Simplicity In Numbers

Not a finance person?  It's ok. As an entrepreneur, the key to the numbers that will drive your business usually lies in the simplest of measuring sticks. You don't need a green visor and a Ph.D. In economic theory to get your finger on the pulse of your company's results.  

I am the product of entrepreneurship. One day, when I was a toddler, my dad came home and announced to my mom that he was quitting his job and starting a business. My father is one of the most dedicated entrepreneurs I know. His customer service is nothing less than an obsession and our livelihood as I grew up benefitted from his willingness to take that leap from the corporate world and venture out on his own. 

But his entrepreneurial journey in turn created a position for my mom too. She was now the head accountant for the business. The one that made sure all the clients were billed and all the bills and employees got paid. My mom's approach to accounting has always been very low tech but incredibly straightforward. In the mid eighties, as I was old enough, my job was to stamp the company letterhead onto the Deluxe brand generic client statements. As I got older, I was entrusted with labeling the columnar pads. (For those of you too young to have any idea what I'm talking about, I've included pictures). 

These are Statements and columnar pads that my mom uses to this day. I'm still not sure who she found who could possibly fill the shoes of my stamping and labeling prowess when I moved out, but I digress...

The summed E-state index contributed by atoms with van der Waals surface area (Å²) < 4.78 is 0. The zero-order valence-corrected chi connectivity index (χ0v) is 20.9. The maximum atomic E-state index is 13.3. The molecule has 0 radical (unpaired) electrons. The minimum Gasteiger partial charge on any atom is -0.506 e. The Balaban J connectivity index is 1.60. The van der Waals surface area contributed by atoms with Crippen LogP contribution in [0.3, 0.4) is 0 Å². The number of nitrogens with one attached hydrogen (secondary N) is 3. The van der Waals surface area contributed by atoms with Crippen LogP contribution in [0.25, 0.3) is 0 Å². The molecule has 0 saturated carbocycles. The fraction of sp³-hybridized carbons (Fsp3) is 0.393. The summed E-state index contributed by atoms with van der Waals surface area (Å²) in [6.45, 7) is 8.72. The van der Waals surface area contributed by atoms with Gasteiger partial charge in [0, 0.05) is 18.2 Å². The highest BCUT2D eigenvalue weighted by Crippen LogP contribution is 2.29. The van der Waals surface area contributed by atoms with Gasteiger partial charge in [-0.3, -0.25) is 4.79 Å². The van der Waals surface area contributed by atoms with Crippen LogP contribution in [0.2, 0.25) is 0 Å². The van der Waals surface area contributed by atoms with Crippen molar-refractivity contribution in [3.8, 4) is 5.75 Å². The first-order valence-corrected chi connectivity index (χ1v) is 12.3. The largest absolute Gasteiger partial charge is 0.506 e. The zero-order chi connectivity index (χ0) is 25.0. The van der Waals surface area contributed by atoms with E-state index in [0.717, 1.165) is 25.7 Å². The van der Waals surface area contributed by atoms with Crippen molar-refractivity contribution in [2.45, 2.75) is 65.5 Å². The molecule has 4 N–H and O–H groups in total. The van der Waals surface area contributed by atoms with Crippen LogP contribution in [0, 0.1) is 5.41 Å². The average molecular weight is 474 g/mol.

Every year she closes her books in an old school fashion. She reconciles the bank account, prepares an accounts payable aging, a balance sheet and all of the basic accounting reports that a company needs. But the difference is she does it manually. By hand. Written out, with a good old fashioned pen on yellow sheets of lined paper. I often refer to my mom as the most organized client I have.  There is brilliance in simplicity but I didn't always appreciate this. 

After I graduated from college in all of my twenty some odd years (still young enough to think I knew better than my parents), I took all of the numbers from my parents books and told my mom "Don't worry. This will be much better in an accounting system. You need software. Upgrades. Systems. Processes."  My view at the time being that things needed to be more complicated to be effective. I stand corrected. In my two plus decades of a career as an entrepreneur and accountant since I've learned to appreciate and embrace simplicity in numbers.  

The reality is that the most important characteristic that your numbers need to have in order to be valuable to you is that you need to understand them. If the numbers make no sense to you or you can't seem to get to accurate information, you need to change things up and get your hands on it. Do what you need to do to get the information you need to run your company. 

Your measurement of your results does not have to be complicated. It needs to make sense. There is no right or wrong answer of what you should be measuring. I have very different metrics that I use to manage my firm versus other firms like mine that are out there. But that works for me. Just like my moms straightforward accounting works for her. 

Focus on getting the information you need and that makes sense to you. Your company and your sanity will benefit in the process.